Reviewers anointed me a travel writer; I didn’t choose the label. Others have recoiled at the identity. “I detest the term,” Jonathan Raban told the Chicago Tribune. Eddy L. Harris insisted to the same newspaper: “I’m not a travel writer. Absolutely not.” Although I’ve openly embraced it, the name sometimes makes me uncomfortable, too. It’s as if travel writing was considered a second-tier calling—“non-fiction lite.”
Yet surely as buses plunge off Peruvian mountainsides and Norwegian freighters collide with Liberian tankers, the basic ingredients of formula travel writing will endure. Henry Miller succumbed. When he lived in Paris, Miller wrote the odd travel piece for a friend’s publication. “They were easy to do, because I had only to consult the back issues and revamp the old articles,” he wrote in Tropic of Cancer. “The principal thing was to keep the adjectives well-furbished.” Be skeptical of writers who talk of snow-capped peaks, bustling marketplaces where the beadwork is always intricate, and shy but friendly natives. (You’d shy away, too, if foreigners constantly accosted you, cameras, notepads, and tape recorders at the ready.) The essayist who calls a town quaint, the plaza charming, or the streets teeming, has no literary imagination. Distrust any writing that opens with a quote from a cabby or closes with one from a bartender.
What the writers in the following pages so elegantly accomplish is first-person sociology, economics, anthropology, history, geography, politics, biology, cultural studies, even criminology. Their fulsome stories tell of near-suicide in Mayan country, a Laotian fortune-teller, and a Paris bistro. The contributors here use Odysseus as a guide, consider that Balinese canoes carry culture as well as cargo, and navigate corruption and highways to reach Bucharest. They are not prone to niceties, either. Their refreshing honesty reveals a world of surprising love and disappointing fools, unforeseen circumstance and invigorating challenges.
My favorite travel accounts all have an unspoken subtext. They are full of polemic, prejudice, adversity; revelation, conquest, triumph, and there is plenty of those qualities in these stories, too. Leilani Marie Labong, frustrated from teaching English in Japan, found herself “cursing its backwards ways.” Dustin W. Leavitt learned to say he was a scholar, not a writer, in a country where the former is respected and the latter suspect. Suz Redfearn met her literary mentor and idol, the late Spalding Gray, on a nude beach in California. For other writers in this book, such as Murad Kalam peregrinating to Mecca or Mark Jenkins slipping into Burma, annoying hosts and global boundaries just get in the way. “Somebody must trespass on the taboos of modern nationalism,” wrote Robert Byron in The Road to Oxiana, defending travelers whose writings insult their hosts. “Business can’t. Diplomacy won’t. It has to be people like us.”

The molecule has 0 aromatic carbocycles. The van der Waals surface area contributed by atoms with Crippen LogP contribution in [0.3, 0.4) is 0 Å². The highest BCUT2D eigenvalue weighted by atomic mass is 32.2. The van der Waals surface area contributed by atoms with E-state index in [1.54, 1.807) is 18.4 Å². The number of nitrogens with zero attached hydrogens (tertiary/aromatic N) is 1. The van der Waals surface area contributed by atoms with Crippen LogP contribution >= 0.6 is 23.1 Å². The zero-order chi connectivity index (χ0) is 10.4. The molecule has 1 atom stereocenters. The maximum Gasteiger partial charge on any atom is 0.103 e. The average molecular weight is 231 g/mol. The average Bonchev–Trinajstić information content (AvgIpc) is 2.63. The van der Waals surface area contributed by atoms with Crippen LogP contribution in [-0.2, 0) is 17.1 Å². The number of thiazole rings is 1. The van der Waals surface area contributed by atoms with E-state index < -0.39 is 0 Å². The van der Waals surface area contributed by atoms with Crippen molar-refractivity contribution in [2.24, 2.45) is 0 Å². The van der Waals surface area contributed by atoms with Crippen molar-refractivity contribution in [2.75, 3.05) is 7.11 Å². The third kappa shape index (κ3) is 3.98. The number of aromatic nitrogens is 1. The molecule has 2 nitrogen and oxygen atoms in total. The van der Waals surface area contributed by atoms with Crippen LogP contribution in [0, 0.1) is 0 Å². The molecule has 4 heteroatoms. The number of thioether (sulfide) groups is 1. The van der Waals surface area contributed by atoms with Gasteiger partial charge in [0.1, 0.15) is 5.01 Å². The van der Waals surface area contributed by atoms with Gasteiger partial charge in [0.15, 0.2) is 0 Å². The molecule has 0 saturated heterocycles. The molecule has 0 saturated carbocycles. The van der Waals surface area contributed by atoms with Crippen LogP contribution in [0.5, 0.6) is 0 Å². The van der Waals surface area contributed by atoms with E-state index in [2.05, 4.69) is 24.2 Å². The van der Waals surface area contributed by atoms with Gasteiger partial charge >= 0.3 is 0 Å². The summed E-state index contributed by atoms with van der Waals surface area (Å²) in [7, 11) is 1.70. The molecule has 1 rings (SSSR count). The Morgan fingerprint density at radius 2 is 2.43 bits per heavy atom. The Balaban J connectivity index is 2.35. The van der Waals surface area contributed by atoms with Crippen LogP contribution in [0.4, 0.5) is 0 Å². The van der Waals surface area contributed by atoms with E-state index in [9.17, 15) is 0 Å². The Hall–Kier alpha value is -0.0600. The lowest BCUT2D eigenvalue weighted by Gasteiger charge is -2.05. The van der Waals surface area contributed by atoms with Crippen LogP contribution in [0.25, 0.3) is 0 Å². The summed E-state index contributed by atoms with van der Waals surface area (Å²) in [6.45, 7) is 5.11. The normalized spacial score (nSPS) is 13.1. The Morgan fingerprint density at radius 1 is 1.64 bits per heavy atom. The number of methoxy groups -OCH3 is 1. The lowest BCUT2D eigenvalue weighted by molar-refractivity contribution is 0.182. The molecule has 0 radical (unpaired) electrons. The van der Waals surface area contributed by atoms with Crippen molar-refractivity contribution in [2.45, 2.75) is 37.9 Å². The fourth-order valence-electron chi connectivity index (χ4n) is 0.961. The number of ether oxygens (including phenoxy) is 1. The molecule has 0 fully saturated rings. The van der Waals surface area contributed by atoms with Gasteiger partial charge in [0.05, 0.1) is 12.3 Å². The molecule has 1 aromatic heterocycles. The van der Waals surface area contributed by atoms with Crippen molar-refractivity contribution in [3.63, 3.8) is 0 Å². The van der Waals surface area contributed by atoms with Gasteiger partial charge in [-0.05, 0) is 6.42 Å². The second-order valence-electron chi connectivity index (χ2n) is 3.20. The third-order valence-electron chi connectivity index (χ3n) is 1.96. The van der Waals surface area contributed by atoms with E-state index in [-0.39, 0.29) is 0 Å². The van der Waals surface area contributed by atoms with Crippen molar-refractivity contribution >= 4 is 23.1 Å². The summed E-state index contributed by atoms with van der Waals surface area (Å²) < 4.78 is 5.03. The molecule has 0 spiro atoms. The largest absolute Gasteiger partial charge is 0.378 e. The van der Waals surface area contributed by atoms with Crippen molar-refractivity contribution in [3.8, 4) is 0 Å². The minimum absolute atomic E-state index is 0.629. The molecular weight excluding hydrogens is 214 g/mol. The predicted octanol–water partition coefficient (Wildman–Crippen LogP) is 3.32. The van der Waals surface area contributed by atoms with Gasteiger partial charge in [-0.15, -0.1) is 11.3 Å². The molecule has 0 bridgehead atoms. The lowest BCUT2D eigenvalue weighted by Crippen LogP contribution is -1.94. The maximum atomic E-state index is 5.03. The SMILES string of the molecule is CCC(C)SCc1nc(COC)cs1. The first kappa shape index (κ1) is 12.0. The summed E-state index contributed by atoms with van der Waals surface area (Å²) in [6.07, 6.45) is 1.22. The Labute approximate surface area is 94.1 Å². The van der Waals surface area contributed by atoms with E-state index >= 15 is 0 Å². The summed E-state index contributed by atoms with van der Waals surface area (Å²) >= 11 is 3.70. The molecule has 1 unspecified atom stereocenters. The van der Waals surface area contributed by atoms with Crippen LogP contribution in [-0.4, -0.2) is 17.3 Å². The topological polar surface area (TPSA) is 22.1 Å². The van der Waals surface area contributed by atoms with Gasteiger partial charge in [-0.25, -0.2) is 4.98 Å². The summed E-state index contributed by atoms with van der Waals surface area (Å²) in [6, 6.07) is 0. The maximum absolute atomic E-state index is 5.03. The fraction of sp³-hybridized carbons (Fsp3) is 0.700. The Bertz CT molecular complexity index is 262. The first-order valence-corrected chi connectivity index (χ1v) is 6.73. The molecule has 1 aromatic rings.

The finest travel writing gets under the skin of a locale to sense its rhythm, to probe its contours, to divine a genuine understanding. We shed pre-, mal-, and misconceptions about a land, then sneak up on it and develop our own prejudices. Pico Iyer, appraising Dharamsala, pauses to allow that the point of travel “is to journey into complication, even contradiction.” Sally Shivnan, in her piece set in Spain, writes of approaching the Alhambra with “the best kind of naïveté”—knowing just enough to want to know more. It’s difficult to parachute into a setting for just a few days and emerge with confident, intelligent writing. I am often envious and always bewildered by writers such as Joan Didion who spent two weeks in El Salvador and emerged with a most respectable book about that country at war, or Andrei Codrescu who did a fly-by over Cuba and crash-landed with Ay, Cuba!